Procter gambled on video poker machines in Whitlark’s store. She ultimately stole money from her employer and convicted of theft. She sued to recover her gambling losses. Whitlark raised a defense of in pari delicto. The trial court rejected the defense, allowed the suit and judgment was entered against Whitlark. The panel affirmed. It held that in pari delicto does not apply in gambling cases where the gambler seeks a return of all losses greater than $50 as South Carolina code 32-1-10 abolished in pari delicto as defense to such suits. This effectuates the legislature’s policy of protecting gamblers form themselves and encouraging providers of gambling opportunities to stop their activities.
Lewis was convicted of aiding and abetting homicide by child abuse. The panel reversed. It held there was no evidence Lewis saw the fatal abuse and even if he knew a crime would occur, that is insufficient to support a conviction. The panel also held that failure to intervene is not sufficient to support a conviction as an overt act is necessary. A majority of the panel held that there was a failure of proof as to the mental state as Lewis sought help for the child and initially thought she had a seizure. One judge concurred noting he found sufficient circumstantial evidence to support a finding of the required knowing mental state.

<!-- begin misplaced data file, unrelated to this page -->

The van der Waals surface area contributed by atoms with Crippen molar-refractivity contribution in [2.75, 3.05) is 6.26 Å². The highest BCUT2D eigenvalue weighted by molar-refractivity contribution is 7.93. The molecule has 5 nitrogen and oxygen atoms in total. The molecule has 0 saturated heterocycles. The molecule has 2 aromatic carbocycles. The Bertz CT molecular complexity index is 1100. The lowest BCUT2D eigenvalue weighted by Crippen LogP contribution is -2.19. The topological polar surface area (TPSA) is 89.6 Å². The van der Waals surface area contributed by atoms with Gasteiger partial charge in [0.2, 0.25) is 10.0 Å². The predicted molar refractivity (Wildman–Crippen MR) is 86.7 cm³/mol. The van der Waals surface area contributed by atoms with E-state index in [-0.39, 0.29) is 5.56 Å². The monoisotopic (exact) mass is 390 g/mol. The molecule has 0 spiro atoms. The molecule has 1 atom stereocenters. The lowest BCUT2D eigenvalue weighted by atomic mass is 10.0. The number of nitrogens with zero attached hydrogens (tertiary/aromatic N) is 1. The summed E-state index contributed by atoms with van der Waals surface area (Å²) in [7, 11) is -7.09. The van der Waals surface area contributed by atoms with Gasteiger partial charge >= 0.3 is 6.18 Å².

Boykin did electrical work for Kirby and sued when Kirby refused to pay the balance due under the contract. The trial court found no contract existed, but, awarded damages under quantum meruit. The panel affirmed. It held Kirby received a benefit as he was listed as the owner of the property both before and after the work was done and the work allowed Kirby to run his bingo operation. The panel also affirmed the damages and prejudgment interest award holding the amount and calculation were within the evidence presented at trial.